This is the seventh and penultimate in our series of profiles of the eight finalists in the Fabric8 contest, a competition from Spoonflower and Robert Kaufman Fabrics to discover a handful of the world's best amateur textile designers. Today we're featuring artist and designer Linda Mahoney. Enjoy, and look for our final interview post at the end of the week!
Butterflygarden by Mahoneybee, Linda Mahoney
I was born in Texas, USA, and now I split my time between Texas and New Mexico. I spend a lot of my time doing different types of artwork and taking photos. You can see an online art gallery of my work here. Spending time with my husband, family and our miniature schnauzer gives me utmost joy. Sneaking in a little time to read or listen to audio books while painting fills in the cracks.
I’ve always admired fabric and wallpaper designs and thought I would love to try my hand at it. I got a BFA in commercial art, but that was in the era BC (before computers). I am self-taught on the computer and am always looking for different challenges and opportunities to expand my artwork. I first found Spoonflower through a search engine about a year ago, and tried coming up with a few ideas, but the repeats were (and still are) somewhat of a problem for me. I didn’t get brave enough to put something out there until now.
I don’t sew and have decided to leave that to my friends who amaze me with those skills. My arts and crafts room threatens to consume me, so I keep trying to limit myself. I’m a signature member of the Colored Pencil Society of America and do free-lance artwork.
It’s so hard to narrow the field, but I loved reading The Heart of the Matter by Graham Greene as an all-time favorite and more recently Cutting for Stone by Abraham Verghese. Temple Grandin and Crosscreek are two of my favorite movies. I like way too many different types of music to pick just a few favorites and the same with artists, but when it comes to fabric design, I'm inspired by William Morris and Kaffe Fassett and like to review the work of Klimt, Monet and the living artist, Joseph Raffael, from time to time.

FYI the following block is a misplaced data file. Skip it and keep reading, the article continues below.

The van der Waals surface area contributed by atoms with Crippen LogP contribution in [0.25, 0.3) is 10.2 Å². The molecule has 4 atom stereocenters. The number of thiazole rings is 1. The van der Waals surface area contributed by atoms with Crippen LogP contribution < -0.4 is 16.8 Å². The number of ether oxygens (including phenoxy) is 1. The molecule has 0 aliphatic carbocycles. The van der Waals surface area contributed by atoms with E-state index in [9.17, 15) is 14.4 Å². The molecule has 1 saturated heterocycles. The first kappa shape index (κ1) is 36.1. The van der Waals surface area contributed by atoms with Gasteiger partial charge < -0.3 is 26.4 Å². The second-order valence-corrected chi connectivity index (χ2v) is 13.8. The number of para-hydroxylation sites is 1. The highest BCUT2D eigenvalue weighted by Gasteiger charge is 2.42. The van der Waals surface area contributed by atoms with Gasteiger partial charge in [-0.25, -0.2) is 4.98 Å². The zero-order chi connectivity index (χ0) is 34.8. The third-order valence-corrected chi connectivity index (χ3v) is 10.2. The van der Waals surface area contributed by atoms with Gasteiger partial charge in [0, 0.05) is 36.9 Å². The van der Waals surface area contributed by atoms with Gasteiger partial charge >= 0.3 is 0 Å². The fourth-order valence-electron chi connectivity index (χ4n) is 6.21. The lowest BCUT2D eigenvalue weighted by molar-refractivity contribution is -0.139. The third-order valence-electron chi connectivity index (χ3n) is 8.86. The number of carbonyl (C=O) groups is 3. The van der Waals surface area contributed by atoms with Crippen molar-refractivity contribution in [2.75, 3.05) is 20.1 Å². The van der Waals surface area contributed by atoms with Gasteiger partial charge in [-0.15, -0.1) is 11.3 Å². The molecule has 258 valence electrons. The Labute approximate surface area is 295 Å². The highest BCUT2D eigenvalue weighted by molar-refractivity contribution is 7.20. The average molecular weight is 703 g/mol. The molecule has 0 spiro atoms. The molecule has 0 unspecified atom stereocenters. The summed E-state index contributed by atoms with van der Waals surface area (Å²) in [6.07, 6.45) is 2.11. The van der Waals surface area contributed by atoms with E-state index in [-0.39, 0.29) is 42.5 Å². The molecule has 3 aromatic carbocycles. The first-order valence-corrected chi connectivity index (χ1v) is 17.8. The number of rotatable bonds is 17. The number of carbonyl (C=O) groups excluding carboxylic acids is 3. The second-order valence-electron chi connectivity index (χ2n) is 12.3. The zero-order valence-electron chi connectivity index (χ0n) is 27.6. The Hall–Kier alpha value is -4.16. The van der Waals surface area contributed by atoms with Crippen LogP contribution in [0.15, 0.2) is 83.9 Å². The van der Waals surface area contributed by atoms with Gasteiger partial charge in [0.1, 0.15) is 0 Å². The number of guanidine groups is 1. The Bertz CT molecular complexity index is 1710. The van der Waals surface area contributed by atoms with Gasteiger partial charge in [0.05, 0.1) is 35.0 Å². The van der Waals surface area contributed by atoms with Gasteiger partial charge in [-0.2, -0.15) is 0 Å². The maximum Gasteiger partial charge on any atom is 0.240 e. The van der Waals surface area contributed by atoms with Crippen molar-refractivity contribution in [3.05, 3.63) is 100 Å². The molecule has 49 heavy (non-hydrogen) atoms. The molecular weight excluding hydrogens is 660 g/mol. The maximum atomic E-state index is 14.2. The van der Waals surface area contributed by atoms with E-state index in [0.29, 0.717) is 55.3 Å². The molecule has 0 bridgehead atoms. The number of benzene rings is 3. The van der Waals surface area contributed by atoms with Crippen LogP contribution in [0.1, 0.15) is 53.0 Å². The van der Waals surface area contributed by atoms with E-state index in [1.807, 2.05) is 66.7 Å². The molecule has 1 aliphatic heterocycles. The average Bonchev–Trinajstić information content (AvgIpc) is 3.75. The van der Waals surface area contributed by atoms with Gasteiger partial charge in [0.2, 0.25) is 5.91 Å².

My reaction to being in the Fabric8 top 100 was shock, and then becoming one of the 8 finalists was beyond shocking as well as humbling. I saw some beautiful, amazing work by incredibly talented designers in the top 100. Honestly, I have always been leery of contests that involve voting because I assumed you only had a chance if you had a giant and loyal social network. (A lot of my friends don’t have a clue how to navigate the Internet to even vote!) I was at home doing a quick check of email before 5:00 a.m. before I joined a friend to walk and I read it then. It jolted me right awake and I’m still smiling about it!
When I saw the theme of watercolor, pen and ink, I thought I wanted to create something a little loose to convey the feel of watercolor and include just a bit of pen and ink. I’m usually very technical with my artwork, so that was a stretch for me. I tried drawing out the elements first, but that felt too constrained, so I just did free hand work. I wanted to keep the colors bright and clear, too. I love flowers and thought of the light airy petals of poppies.
I have some ideas to develop for the rest of the collection but am not committed to them yet. I’ve been putting different colors together and am not sure which direction I will ultimately go with it. I especially like paisleys and plaids and will probably include at least one of those in my final collection.